Scripture: Matthew 21:23-32
“Jesus said to them, “Truly I tell you, the tax collectors and the prostitutes are going into the kingdom of God ahead of you.” ~ Matthew 21:31
Don’t judge a book by its cover.
This piece of timeless wisdom is about as clichéd as you can get, but it’s clichéd because we were all probably taught it in some variation as a child and more often than not it rings true. While making snap judgements can be important in intense situations, often we need to look beyond the surface and first impressions to truly understand a person or situation.
While we might all recognize the wisdom of this sage advice the truth is most of us often do judge books by their covers – we make decisions about a person’s character and worth based on the clothes they wear, the colour of their skin, how they speak and so on. Some of this is all well and good – after all, we cannot get to know everybody that we meet in an in-depth personal manner, but more often than not how we judge people is tinged with prejudice and assumptions.
We sadly do this in the church as well, we develop close-knit groups and communities that often unintentionally (though sometimes it is intentional), push people away from that look or act differently. We can convince ourselves that this is good and right, after all, ‘those’ people don’t respect the traditions of the church, or they aren’t dressing appropriately, or they’re just looking for a handout.
More often than not we hold these attitudes out of a sense of duty and protection of the church and community we are part of, we want to ensure that the sanctity of our worship and the orderly nature of our fellowship is maintained.
As hard as this may be to hear, the problem is that Jesus doesn’t much care for the sanctity of our worship or the orderliness of our fellowship but is more interested in matters of the heart as our passage from the Gospel of Matthew suggests this morning.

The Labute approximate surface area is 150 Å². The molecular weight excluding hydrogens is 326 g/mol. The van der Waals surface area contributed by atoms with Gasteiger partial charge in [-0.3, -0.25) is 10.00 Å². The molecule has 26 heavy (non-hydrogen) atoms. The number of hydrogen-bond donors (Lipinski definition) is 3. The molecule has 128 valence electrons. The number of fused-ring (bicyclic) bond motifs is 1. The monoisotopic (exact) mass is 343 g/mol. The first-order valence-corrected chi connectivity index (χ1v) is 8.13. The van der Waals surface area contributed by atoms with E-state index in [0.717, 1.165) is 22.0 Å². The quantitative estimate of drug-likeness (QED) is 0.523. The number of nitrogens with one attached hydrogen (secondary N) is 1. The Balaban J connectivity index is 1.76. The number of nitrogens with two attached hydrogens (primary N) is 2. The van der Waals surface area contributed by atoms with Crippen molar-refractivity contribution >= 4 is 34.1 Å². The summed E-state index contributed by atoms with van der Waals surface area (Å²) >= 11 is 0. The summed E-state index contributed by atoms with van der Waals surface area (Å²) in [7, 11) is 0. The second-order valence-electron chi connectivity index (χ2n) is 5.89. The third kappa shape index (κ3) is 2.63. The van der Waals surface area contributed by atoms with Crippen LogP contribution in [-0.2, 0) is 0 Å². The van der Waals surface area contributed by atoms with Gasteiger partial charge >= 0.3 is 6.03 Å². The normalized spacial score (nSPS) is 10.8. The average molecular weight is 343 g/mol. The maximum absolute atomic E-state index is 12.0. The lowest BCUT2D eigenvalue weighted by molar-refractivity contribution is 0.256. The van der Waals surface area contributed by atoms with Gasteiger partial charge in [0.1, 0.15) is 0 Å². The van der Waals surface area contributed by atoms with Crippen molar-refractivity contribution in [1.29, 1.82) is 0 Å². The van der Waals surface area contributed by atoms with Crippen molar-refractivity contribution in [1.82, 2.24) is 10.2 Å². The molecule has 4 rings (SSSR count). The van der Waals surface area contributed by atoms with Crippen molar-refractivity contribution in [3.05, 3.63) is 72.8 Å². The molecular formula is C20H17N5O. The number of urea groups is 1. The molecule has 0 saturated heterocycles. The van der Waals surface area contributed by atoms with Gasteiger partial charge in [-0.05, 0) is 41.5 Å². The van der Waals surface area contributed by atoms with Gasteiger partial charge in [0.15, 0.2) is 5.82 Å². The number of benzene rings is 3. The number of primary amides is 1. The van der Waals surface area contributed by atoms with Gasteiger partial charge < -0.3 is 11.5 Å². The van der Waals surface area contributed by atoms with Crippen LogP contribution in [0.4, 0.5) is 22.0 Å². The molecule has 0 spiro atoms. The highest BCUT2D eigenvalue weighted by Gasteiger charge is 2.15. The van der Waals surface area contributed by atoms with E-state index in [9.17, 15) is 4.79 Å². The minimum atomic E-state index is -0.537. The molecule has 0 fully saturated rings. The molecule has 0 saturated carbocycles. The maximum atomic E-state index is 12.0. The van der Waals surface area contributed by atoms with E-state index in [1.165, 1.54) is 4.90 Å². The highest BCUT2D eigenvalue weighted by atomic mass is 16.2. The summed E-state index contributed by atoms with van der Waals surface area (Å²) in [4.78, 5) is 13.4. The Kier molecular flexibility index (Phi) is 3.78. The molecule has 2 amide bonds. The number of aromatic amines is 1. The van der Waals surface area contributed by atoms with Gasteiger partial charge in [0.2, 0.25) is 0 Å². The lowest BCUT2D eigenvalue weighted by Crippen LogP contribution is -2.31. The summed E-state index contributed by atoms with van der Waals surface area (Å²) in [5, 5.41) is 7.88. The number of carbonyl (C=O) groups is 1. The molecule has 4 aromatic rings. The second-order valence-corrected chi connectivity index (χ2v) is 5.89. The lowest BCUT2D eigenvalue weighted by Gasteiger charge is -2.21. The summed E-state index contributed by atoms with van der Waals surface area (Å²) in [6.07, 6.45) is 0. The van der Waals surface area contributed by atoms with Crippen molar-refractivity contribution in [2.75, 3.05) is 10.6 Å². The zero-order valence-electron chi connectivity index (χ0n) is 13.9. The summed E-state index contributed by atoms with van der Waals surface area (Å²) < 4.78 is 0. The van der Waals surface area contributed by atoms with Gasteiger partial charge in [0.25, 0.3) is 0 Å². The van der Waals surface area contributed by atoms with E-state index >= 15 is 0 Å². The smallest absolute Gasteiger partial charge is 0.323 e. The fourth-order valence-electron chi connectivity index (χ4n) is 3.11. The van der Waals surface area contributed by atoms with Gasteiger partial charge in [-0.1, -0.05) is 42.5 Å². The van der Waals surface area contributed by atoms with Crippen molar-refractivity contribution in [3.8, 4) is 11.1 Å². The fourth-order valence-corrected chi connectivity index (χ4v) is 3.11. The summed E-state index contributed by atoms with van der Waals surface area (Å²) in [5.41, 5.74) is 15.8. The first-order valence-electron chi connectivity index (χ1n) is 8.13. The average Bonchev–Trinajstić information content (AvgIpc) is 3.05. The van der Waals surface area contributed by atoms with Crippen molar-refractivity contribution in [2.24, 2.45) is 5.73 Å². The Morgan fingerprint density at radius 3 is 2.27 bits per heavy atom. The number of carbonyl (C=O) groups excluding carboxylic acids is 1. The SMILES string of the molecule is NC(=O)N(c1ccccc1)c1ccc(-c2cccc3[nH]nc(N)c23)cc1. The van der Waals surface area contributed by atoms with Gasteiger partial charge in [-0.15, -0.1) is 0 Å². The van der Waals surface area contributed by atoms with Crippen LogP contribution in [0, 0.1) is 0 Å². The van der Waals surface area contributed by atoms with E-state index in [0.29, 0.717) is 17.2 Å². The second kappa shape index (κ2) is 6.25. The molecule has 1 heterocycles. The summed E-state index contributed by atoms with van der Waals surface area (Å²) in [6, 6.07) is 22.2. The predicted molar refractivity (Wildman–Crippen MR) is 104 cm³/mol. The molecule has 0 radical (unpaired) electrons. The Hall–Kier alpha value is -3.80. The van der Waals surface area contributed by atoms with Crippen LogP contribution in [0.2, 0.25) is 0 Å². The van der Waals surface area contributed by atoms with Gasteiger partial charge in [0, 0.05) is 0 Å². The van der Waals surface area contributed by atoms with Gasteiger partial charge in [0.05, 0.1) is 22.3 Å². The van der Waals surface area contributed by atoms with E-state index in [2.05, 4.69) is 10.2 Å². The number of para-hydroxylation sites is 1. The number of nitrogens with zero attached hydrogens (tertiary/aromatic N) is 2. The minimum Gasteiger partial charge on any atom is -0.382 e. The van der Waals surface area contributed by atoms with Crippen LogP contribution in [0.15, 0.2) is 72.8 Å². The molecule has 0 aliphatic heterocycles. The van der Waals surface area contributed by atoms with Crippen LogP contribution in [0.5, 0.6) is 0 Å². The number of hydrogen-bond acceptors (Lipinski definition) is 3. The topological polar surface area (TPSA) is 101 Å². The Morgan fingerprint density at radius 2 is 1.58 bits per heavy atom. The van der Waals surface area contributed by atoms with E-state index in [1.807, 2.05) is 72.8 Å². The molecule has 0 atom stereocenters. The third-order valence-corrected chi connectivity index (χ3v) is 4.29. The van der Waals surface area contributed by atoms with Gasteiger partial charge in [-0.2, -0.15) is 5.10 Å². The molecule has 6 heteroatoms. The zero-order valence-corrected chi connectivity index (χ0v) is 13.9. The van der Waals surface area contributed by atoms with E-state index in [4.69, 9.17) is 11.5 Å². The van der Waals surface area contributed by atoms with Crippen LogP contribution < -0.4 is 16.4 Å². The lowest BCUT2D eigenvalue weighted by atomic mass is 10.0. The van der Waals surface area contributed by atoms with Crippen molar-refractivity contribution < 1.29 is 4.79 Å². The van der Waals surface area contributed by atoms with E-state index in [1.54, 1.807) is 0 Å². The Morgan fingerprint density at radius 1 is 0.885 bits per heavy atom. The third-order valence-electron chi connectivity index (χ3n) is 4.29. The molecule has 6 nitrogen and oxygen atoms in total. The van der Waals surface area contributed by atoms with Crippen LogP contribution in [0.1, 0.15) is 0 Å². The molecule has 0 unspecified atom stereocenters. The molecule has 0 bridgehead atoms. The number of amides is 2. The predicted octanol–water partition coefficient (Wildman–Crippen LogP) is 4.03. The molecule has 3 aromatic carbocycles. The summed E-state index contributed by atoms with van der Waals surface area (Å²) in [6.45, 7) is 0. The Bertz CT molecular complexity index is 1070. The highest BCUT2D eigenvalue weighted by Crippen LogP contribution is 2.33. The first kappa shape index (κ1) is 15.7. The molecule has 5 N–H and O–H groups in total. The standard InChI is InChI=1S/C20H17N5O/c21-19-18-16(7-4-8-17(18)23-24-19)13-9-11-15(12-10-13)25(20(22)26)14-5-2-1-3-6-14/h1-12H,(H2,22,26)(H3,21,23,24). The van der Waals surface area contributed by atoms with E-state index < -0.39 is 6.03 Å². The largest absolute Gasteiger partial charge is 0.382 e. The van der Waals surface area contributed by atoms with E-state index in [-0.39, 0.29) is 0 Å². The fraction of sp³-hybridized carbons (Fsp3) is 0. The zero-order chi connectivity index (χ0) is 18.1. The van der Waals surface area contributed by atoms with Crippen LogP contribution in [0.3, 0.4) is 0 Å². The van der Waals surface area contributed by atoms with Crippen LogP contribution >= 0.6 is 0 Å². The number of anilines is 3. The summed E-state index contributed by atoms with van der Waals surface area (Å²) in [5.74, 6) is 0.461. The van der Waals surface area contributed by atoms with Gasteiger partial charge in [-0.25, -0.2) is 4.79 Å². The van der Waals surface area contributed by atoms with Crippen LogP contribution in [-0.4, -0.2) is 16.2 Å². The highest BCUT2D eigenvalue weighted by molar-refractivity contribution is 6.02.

In our passage Jesus enters the temple and begins to teach, he is quickly confronted by the elders and the chief priests concerning his authority. Like any good Rabbi, Jesus doesn’t respond to their questions with an answer but instead with his question about authority “Did the baptism of John come from heaven, or was it of human origin?”
This might seem like an easy answer for the Chief priests to answer, after all, John like his cousin Jesus was a religious outsider – he was on the outskirts of the community, quite literally in the wilderness, and about as from the religious establishment as you could get. And not only was he an outsider, but his fiery preaching had come into direct conflict with the scribes, Pharisees and Chief Priests calling them a brood of vipers and warning them about the coming of the Messiah and their need for repentance lest they be pruned off the vine of Israel. Needless to say, there was no love lost between John and the Chief Priests.
But as leaders in the community, the Chief priests were also pragmatists, and as Matthew shows us in this story they were afraid of the crowds and their fickle attitudes – after all, despite all his fiery preaching John was popular with the masses he was considered a prophet preparing the way for God’s chosen Messiah and the restoration of the Kingdom of Israel.
So the chief priests find themselves in a bind, with no right answer outsmarted by Jesus, and in the process of trying to undermine his authority, their tactic backfires on them.
And so Jesus finds an opportunity to turn the situation on its head, unmasking the sin and brokenness in the chief priests and the whole establishment by telling a parable.
The short parable is about a father and two sons. The father needs some work done in the family vineyard and so he approaches the first son who replies that he’s too busy or not interested in the work, and goes on his way – but then he has a change of heart and heads out to the vineyard. In the meantime, the father approaches his second son, who eagerly tells his father that yes of course he will go – but then decides that he has better things to do and that he can’t be bothered helping his father after all.